Shinzo Abe to visit Pearl Harbour 75 years after bombing changed course of World War II

Abe also expressed regret to the US congress about Japan's involvement in World War Two last year.

Picture for representation
U.S. President Barack Obama (R) and Japanese Prime Minister Shinzo Abe walk in front of a cenotaph after they laid wreaths at Hiroshima Peace Memorial Park in Hiroshima, Japan May 27, 2016. Reuters

Japan Prime Minister Shinzo Abe said he would visit Pearl Harbor, the US naval base in Hawaii which was bombed by Imperial Japanese Navy on 7 December 1941. Abe wil make the historic visit during his two-day trip to the island., starting 25 December – two weeks after the 75th anniversary of the bombing that changed the course of the World War II. President Barack Obama will accompany the Japanese leader during the visit.

Observers believe the Japanese move came as a response to Obama's historic call on Hiroshima, where the US dropped a nuclear bomb in 1945 which killed thousands. They also say that the prime minister's visit, also the first by a Japanese leader, is part of an effort to accept the wartime history and bitter relation between the two countries without directly apologising to each other.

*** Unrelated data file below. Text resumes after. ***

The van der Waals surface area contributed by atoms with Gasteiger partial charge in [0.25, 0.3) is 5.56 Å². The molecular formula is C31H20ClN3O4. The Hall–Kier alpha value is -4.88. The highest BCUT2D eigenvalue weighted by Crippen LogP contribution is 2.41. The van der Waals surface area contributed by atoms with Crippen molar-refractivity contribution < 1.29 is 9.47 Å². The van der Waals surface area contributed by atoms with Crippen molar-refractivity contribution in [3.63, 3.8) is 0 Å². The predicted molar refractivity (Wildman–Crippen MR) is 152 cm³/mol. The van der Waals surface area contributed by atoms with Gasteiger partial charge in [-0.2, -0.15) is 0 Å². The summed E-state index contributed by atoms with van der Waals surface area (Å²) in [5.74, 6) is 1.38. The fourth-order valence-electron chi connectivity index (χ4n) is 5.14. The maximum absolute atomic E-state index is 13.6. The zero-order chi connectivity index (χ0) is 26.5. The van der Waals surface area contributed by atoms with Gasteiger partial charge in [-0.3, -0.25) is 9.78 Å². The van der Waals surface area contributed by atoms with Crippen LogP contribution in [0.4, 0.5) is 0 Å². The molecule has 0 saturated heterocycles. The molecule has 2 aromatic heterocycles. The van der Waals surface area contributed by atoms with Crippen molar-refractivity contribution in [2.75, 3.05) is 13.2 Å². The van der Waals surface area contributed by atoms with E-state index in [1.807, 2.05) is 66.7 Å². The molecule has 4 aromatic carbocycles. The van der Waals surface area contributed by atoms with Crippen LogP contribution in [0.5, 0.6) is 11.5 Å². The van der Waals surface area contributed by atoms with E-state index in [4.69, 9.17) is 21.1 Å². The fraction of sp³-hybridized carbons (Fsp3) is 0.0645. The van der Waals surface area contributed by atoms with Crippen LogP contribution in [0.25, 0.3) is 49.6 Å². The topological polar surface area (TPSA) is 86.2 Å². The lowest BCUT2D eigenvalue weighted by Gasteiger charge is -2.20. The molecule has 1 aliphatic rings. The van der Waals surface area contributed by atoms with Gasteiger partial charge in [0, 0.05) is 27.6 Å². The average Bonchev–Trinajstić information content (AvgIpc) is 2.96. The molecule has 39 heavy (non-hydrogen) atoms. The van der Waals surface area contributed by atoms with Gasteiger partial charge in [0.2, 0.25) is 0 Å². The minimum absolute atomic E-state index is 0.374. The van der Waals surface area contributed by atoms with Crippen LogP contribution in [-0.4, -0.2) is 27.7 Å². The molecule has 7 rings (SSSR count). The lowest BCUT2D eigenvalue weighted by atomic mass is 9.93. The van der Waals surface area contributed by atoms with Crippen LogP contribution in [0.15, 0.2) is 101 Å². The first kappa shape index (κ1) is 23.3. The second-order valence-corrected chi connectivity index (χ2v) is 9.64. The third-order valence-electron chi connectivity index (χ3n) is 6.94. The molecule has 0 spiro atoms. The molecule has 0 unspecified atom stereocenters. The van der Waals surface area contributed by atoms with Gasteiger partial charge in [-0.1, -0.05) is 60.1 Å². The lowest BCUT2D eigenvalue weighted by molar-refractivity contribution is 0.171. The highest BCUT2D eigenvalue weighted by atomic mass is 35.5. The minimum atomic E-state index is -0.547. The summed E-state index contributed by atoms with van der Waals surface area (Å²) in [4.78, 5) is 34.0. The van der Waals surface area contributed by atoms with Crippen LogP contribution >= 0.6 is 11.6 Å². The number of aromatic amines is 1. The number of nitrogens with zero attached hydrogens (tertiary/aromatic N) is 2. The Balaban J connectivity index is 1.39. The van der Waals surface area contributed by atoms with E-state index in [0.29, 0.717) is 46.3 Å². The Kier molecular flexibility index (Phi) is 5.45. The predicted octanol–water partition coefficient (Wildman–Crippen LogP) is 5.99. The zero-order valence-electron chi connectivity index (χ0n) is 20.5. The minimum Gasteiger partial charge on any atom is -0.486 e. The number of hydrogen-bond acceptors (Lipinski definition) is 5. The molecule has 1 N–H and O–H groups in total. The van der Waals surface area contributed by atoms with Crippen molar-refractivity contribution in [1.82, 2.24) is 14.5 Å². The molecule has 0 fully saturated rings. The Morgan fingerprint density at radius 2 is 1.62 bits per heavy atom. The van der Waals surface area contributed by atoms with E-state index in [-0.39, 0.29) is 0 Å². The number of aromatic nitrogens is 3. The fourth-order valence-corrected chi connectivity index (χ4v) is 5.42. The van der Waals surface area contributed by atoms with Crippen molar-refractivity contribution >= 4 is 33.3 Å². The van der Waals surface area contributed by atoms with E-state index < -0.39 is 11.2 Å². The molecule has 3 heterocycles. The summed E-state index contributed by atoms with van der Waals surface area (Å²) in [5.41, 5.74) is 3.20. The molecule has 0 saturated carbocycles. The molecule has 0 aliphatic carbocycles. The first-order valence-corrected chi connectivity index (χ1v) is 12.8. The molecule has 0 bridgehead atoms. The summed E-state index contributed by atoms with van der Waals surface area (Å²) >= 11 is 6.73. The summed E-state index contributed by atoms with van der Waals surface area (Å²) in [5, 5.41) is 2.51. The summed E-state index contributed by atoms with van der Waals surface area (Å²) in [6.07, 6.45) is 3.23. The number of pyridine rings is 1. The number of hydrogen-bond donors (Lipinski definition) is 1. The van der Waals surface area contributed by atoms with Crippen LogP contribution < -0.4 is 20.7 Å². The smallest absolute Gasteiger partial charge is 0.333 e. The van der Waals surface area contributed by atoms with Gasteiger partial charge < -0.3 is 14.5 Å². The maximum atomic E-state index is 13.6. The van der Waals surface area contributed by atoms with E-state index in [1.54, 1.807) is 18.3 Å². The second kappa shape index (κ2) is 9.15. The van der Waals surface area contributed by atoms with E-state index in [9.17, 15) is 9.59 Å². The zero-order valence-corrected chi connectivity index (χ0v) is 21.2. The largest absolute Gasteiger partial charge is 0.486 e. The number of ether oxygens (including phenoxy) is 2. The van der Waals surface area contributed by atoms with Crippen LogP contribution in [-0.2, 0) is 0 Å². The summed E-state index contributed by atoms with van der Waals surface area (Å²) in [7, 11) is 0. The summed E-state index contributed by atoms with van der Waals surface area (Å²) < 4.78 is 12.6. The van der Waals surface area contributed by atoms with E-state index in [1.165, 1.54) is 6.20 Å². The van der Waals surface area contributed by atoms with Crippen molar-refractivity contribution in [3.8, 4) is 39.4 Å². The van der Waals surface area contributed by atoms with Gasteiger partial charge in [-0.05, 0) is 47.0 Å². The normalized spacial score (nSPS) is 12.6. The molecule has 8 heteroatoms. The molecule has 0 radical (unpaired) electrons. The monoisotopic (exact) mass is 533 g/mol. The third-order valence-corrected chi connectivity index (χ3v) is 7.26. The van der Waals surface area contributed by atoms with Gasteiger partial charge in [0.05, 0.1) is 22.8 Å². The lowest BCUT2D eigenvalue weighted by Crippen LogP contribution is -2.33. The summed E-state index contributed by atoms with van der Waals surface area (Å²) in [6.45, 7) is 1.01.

"We must never repeat the horror of war," said Abe on Monday in a news conference, reported New York Times. "I want to express that determination as we look to the future, and at the same time send a message about the value of U.S.-Japanese reconciliation," he added.

This decision of Abe comes after he expressed regret to the US congress about Japan's involvement in World War II last year. Moreover, the White House also welcomed the prime minister's call. In a statement, the office said Abe's visit to Pear Harbour would strengthen and highlight the alliance between the former wartime enemies.

"The two leaders' visit will showcase the power of reconciliation that has turned former adversaries into the closest of allies, united by common interests and shared values," said the statement, the Telegraph reported.

The naval base was attacked by 353 Imperial Japanese fighter planes, bombers, and torpedo planes damaging eight US Navy battleships and killing more than 2000 people. The attack also sank three cruisers, three destroyers, an anti-aircraft training ship and one minelayer. Japan claimed that it carried out the attack to keep the United States Pacific Fleet from interfering with the kingdom's attempts to overthrow the United Kingdom, the Netherlands, and the United States in the Southeast Asia.

The attack is of historical significance not only for the political reasons or the amount of damage it brought but for being the event which prompted US to enter World War II.

Abe is visiting Hawaii, which is Obama's birthplace, to hold his final summit meeting with the outgoing US president.